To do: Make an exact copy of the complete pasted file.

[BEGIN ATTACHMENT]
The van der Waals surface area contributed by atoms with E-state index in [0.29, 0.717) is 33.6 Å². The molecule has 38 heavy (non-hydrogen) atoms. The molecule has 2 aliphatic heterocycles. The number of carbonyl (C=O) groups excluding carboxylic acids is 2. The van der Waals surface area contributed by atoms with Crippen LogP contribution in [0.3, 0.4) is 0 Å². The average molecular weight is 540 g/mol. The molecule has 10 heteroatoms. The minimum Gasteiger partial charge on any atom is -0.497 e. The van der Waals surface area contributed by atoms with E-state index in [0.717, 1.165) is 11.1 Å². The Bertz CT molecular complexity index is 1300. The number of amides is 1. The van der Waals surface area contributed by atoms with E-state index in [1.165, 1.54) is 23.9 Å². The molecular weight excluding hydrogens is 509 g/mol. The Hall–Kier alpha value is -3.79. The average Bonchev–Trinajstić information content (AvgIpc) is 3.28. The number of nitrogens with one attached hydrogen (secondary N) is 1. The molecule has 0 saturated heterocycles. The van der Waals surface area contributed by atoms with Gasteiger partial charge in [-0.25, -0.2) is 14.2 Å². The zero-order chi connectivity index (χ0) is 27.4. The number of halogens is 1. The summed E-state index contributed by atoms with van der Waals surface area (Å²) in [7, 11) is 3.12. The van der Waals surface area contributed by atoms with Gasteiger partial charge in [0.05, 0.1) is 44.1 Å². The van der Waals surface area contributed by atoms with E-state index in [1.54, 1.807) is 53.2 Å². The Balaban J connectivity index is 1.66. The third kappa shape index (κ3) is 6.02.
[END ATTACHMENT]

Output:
The van der Waals surface area contributed by atoms with E-state index in [0.29, 0.717) is 33.6 Å². The molecule has 38 heavy (non-hydrogen) atoms. The molecule has 2 aliphatic heterocycles. The number of carbonyl (C=O) groups excluding carboxylic acids is 2. The van der Waals surface area contributed by atoms with Crippen LogP contribution in [0.3, 0.4) is 0 Å². The average molecular weight is 540 g/mol. The molecule has 10 heteroatoms. The minimum Gasteiger partial charge on any atom is -0.497 e. The van der Waals surface area contributed by atoms with E-state index in [0.717, 1.165) is 11.1 Å². The Bertz CT molecular complexity index is 1300. The number of amides is 1. The van der Waals surface area contributed by atoms with E-state index in [1.165, 1.54) is 23.9 Å². The molecular weight excluding hydrogens is 509 g/mol. The Hall–Kier alpha value is -3.79. The average Bonchev–Trinajstić information content (AvgIpc) is 3.28. The number of nitrogens with one attached hydrogen (secondary N) is 1. The molecule has 0 saturated heterocycles. The van der Waals surface area contributed by atoms with Gasteiger partial charge in [-0.25, -0.2) is 14.2 Å². The zero-order chi connectivity index (χ0) is 27.4. The number of halogens is 1. The summed E-state index contributed by atoms with van der Waals surface area (Å²) in [7, 11) is 3.12. The van der Waals surface area contributed by atoms with Gasteiger partial charge in [0.05, 0.1) is 44.1 Å². The van der Waals surface area contributed by atoms with E-state index in [1.54, 1.807) is 53.2 Å². The Balaban J connectivity index is 1.66. The third kappa shape index (κ3) is 6.02.